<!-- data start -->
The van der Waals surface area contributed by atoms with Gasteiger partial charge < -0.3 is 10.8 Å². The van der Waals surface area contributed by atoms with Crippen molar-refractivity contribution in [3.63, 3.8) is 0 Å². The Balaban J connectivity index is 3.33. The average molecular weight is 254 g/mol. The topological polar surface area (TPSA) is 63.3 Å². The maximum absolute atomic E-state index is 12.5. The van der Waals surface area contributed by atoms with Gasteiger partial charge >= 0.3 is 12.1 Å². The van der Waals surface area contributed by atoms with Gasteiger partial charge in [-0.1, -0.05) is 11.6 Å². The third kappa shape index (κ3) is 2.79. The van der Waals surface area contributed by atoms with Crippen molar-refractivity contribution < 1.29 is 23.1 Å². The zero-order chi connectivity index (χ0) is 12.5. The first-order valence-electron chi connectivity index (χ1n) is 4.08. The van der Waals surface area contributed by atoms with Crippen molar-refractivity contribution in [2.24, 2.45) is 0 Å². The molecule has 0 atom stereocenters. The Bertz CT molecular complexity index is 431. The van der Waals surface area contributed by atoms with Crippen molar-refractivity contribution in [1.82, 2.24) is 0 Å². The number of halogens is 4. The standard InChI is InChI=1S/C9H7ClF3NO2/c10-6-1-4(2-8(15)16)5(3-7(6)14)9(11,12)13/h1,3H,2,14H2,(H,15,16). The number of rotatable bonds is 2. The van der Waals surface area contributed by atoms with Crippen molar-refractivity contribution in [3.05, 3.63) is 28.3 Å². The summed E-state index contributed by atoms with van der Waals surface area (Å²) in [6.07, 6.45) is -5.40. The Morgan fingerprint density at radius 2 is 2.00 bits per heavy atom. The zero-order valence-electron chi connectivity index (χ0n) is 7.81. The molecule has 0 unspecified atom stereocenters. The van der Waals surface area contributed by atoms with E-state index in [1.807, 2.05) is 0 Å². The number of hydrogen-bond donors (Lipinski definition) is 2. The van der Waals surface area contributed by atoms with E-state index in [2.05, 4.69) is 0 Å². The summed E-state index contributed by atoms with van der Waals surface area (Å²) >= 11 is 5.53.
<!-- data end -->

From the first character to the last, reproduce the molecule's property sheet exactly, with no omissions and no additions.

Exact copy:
The van der Waals surface area contributed by atoms with Gasteiger partial charge < -0.3 is 10.8 Å². The van der Waals surface area contributed by atoms with Crippen molar-refractivity contribution in [3.63, 3.8) is 0 Å². The Balaban J connectivity index is 3.33. The average molecular weight is 254 g/mol. The topological polar surface area (TPSA) is 63.3 Å². The maximum absolute atomic E-state index is 12.5. The van der Waals surface area contributed by atoms with Gasteiger partial charge >= 0.3 is 12.1 Å². The van der Waals surface area contributed by atoms with Gasteiger partial charge in [-0.1, -0.05) is 11.6 Å². The third kappa shape index (κ3) is 2.79. The van der Waals surface area contributed by atoms with Crippen molar-refractivity contribution < 1.29 is 23.1 Å². The zero-order chi connectivity index (χ0) is 12.5. The first-order valence-electron chi connectivity index (χ1n) is 4.08. The van der Waals surface area contributed by atoms with Crippen molar-refractivity contribution in [2.24, 2.45) is 0 Å². The molecule has 0 atom stereocenters. The Bertz CT molecular complexity index is 431. The van der Waals surface area contributed by atoms with Crippen molar-refractivity contribution in [1.82, 2.24) is 0 Å². The number of halogens is 4. The standard InChI is InChI=1S/C9H7ClF3NO2/c10-6-1-4(2-8(15)16)5(3-7(6)14)9(11,12)13/h1,3H,2,14H2,(H,15,16). The number of rotatable bonds is 2. The van der Waals surface area contributed by atoms with Crippen molar-refractivity contribution in [3.05, 3.63) is 28.3 Å². The summed E-state index contributed by atoms with van der Waals surface area (Å²) in [6.07, 6.45) is -5.40. The Morgan fingerprint density at radius 2 is 2.00 bits per heavy atom. The zero-order valence-electron chi connectivity index (χ0n) is 7.81. The molecule has 0 unspecified atom stereocenters. The van der Waals surface area contributed by atoms with E-state index in [1.807, 2.05) is 0 Å². The number of hydrogen-bond donors (Lipinski definition) is 2. The van der Waals surface area contributed by atoms with E-state index in [2.05, 4.69) is 0 Å². The summed E-state index contributed by atoms with van der Waals surface area (Å²) >= 11 is 5.53.